What we’re trying to get to is how to get into recess. It’s a built-in time that, in theory, kids should be able to play. But it’s so short, and what are their options like? An asphalt area, and maybe there’s nothing that is put out. Maybe there’s a few balls. But if true play is happening, kids go into the classrooms more ready to learn. But despite all the research, the US is continuously trying to push more academics at an earlier age, and more safety, which is counterproductive. If all the surfaces you’re walking on are flat, then your balance is worse.
You’re also actively trying to establish a second permanent location for an adventure playground.
We need more space. We still firmly believe that children can play outside, in any temperature, if they’re given the space and support to. But the reality is, we had to be inside earlier this year in June because of the air quality. We need space that could accommodate play programs for entire days. The sky’s going to be on fire again.
In an ideal situation, we would have an indoor space and outdoor, and there will be all the options to do some cooking, and paint, and draw. We want to have it all, but the fact that we are basically outdoors limits the materials.
We could extend the support we’re able to offer if we were closer to where families live and work. We want the second location to be in a neighborhood with residences and elementary schools. It can be a resource seven days a week, year-round, open on the weekends, after school. It can also act as a recycling center in each neighborhood, like it does here.
You see adventure playgrounds in Europe, maybe your twelve-year-old starts walking there by themselves. It broadens the conversation about independence, where it’s not just within the playground, but also to and from the playground.
We’ve looked at a few spaces this past year that are encouraging. It’s all on the table. Sometimes I’m like, “What about this empty lot?” But I’d rather not start from scratch. We don’t want to just show up and open the playground in a neighborhood that might not want us.
I want to ask you about the class dimensions of the junk playground and unstructured play. Governor’s Island poses access issues to be sure; that’s part of the impulse for a second location. But our attitudes toward play and education are also so often stratified by class. We fret over the overscheduled, achievement-oriented affluent child, for example, while there continues to be an extreme emphasis on order and discipline in many schools that serve lower-income children.
Some parents tell us, “I love it. It’s made my kid more independent and more self-reliant.” And some parents are like, “Well, my kid has always had to be self-reliant, because I never could afford a nanny. So my kid always walked home, latchkey style.” For some parents, that independence is not a welcome add-on skill, it’s a necessity. So we have to be careful about how we talk about these things.
The fabric fences we have here on Governors Island, they’re mostly for privacy for kids, so that parents are not directing their children, so children feel like this is their zone. But if we were to go in a residential neighborhood, we’d have to really consider the look and aesthetic of what it looks like from the outside, and this sort of shantytown evocation or whatever it might be.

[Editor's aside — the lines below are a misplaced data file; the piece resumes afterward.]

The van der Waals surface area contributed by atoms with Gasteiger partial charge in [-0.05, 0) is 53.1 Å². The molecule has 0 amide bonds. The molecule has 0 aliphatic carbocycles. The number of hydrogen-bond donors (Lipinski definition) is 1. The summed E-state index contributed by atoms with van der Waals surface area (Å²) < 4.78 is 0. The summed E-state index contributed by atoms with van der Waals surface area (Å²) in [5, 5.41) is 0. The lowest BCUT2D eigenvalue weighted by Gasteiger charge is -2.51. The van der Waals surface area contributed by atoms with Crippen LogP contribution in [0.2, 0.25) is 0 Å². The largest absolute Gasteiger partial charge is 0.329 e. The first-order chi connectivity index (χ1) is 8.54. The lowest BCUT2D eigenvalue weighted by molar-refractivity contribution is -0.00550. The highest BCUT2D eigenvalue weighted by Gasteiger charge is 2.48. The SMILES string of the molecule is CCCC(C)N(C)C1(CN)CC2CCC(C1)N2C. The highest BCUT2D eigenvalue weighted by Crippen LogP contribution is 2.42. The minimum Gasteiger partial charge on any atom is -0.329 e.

It hasn’t changed how we’ve worked with the schools. From our perspective, all kids need and deserve to play, whether they’re in private school, or charter school, or whatever educational decision has been made for them by their parents, is irrelevant to how we serve the kids. But I do think it’s changed a little bit how we talked to the grownups about the benefits. Play can support so many things: mental health, physical and environmental health, STEM education, and anything you want. Some schools come with a very particular agenda, they’re like, “We’re interested in your program because we just got a grant to support mental health,” and it’s like, okay, we’ll talk to you about play’s benefits for mental health.
2023 is the first year we have demographic data about race, identity, and income level. It’s only for our weekend program, but that’s also where we welcome the most kids. From purely qualitative observation, it’s a mix. This is one of the only free programs across the city that’s every weekend. Most museums do a free family hour or whatever, but it’s not every weekend. So The Yard has become a staple for some families that cannot afford the paid options. At the same time, there’s extreme wealth in Manhattan and North Brooklyn, which are the neighborhoods that come here. So there’s the full range.
Which gets us to the microcosm, how we can see the world writ small in the playground, and how we might see the playground as a model for living.
It’s a mini society in here, with everything from “peace and love” to “dictatorship.” We’ve seen it all. The beauty is also that kids come from all kinds of neighborhoods, all kinds of schools, and they connect around play.
Play is universal. You don’t need the same language, even. The Yard definitely is male-energy-skewed. This is because we specifically try to provide more for the kinds of things that you’re not finding in other places. Doing arts and crafts is great. We totally support that. We have the stage area for putting up a show, and we love when that happens. But there are a lot of places that do that, so we don’t prioritize it as much. We want to make sure that’s available, but building, playing war, wrestling, using curse words, we make space for that.
I believe that young people are the first and foremost oppressed group in the world at large. Seen as less than fully human, seen as unintelligent. Young people are totally dependent on the caregivers and the mistreatment they receive, we then grow up to accept other forms of mistreatment towards us, or to think that it’s okay for us to mistreat others. And we’re trying to add a little something about changing that.
The views expressed here are those of the authors only and do not reflect the position of The Architectural League of New York.